Mark: Yes.
Ron: And then when you're happy you go into the configuration panel and you say, "OK, Ron's app is now approved", and no code changes, just in this dynamic routing says, "Oh, you're now approved. You can call the production one.'
Mark: Everything that we've done was built on.NET technologies, which gave us a lot of benefits. Not only for the time it takes to produce them, but we have this neat thing in.NET called the FQAN - you should know this one - the fully qualified assembly name.

[laughter]
Mark: Which is basically a PKI part of signing code. Not only do you have your namespace and your version but you also have that token that goes with it.
Mark: So what we do is: any consumer, first of all, has to have a FQAN. So it has to be signed. That offers us two things: first of all, if you're in a signed assembly that means you're in our portfolio management system, so you no longer can be a shadow application.
Ron: Yeah, OK.
Mark: It guarantees us that we know beyond a shadow of a doubt that you are that consumer.
Ron: OK.
Mark: So that offers us a lot of flexibility. We know based up on that FQAN what stage you're in, because you tell us.

It's not just a one-to-one; you can't say that "Hey, you can only go to test.' So if my stage happens to be dev, test, or uapp and I only have two services up, that might be a test service and my operational service. So dev, test, and uapp all get routed to the testing service, and once I flag it as production operation, then you can route to production.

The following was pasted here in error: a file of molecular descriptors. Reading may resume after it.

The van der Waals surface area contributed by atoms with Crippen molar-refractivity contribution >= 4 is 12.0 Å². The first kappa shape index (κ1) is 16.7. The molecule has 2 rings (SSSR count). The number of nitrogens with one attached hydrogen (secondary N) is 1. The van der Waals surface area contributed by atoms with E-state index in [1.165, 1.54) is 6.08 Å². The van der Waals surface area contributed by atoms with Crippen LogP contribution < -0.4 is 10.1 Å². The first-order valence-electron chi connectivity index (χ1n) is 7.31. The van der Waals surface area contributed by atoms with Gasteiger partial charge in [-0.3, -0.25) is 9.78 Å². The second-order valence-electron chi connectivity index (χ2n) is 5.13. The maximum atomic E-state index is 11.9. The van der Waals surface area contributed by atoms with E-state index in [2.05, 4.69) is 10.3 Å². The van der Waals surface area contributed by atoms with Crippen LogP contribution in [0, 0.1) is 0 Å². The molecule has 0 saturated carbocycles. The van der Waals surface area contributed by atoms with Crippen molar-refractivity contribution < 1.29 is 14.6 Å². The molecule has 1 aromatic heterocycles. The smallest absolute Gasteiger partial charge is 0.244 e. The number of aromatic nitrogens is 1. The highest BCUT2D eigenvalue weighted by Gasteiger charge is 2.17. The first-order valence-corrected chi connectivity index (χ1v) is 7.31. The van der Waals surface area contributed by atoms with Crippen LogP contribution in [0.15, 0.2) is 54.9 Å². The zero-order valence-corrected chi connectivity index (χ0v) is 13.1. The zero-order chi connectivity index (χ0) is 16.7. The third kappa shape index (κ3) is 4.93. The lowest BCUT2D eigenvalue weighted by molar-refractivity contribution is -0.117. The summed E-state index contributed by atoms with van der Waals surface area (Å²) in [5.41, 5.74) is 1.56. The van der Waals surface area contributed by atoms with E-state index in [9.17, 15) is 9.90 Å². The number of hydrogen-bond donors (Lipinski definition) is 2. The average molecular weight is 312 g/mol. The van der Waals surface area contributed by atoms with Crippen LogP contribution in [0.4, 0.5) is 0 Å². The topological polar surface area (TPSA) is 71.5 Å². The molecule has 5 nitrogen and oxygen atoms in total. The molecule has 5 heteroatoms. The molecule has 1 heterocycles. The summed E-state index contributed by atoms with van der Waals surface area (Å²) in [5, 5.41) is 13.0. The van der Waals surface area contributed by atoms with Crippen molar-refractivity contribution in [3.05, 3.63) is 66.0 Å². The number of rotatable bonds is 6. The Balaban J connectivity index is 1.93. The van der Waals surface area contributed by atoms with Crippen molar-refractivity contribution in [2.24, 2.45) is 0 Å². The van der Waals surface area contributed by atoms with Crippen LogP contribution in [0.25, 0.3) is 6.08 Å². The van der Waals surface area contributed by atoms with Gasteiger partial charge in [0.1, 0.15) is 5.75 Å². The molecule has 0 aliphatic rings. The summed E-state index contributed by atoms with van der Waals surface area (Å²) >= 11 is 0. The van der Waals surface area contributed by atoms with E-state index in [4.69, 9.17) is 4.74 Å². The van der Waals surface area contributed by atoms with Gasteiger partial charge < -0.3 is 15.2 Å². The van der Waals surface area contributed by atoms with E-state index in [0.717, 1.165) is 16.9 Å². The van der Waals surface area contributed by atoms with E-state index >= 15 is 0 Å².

Ron: OK.
Mark: So it's completely dynamic on how you choose those equations.
Ron: I mean, it's a good practice, right? I think a lot of people initially start out just "Yeah, let them call our production service", until they have that first blowup.
Mark: Oh, no, no, no. [laughter]
Ron: Then they're like "We should test this thing first".
Mark: Yes, because they help to destroy it. You can never guess how the users are going to use it. And we thought we were pretty smart guys. All of a sudden, our users prove us wrong, and we loved it.

Because we love to see how this reacts to our environment. A prime example, we had one of our services out there; very critical service, it had 60 consumers. That's a lot of consumers.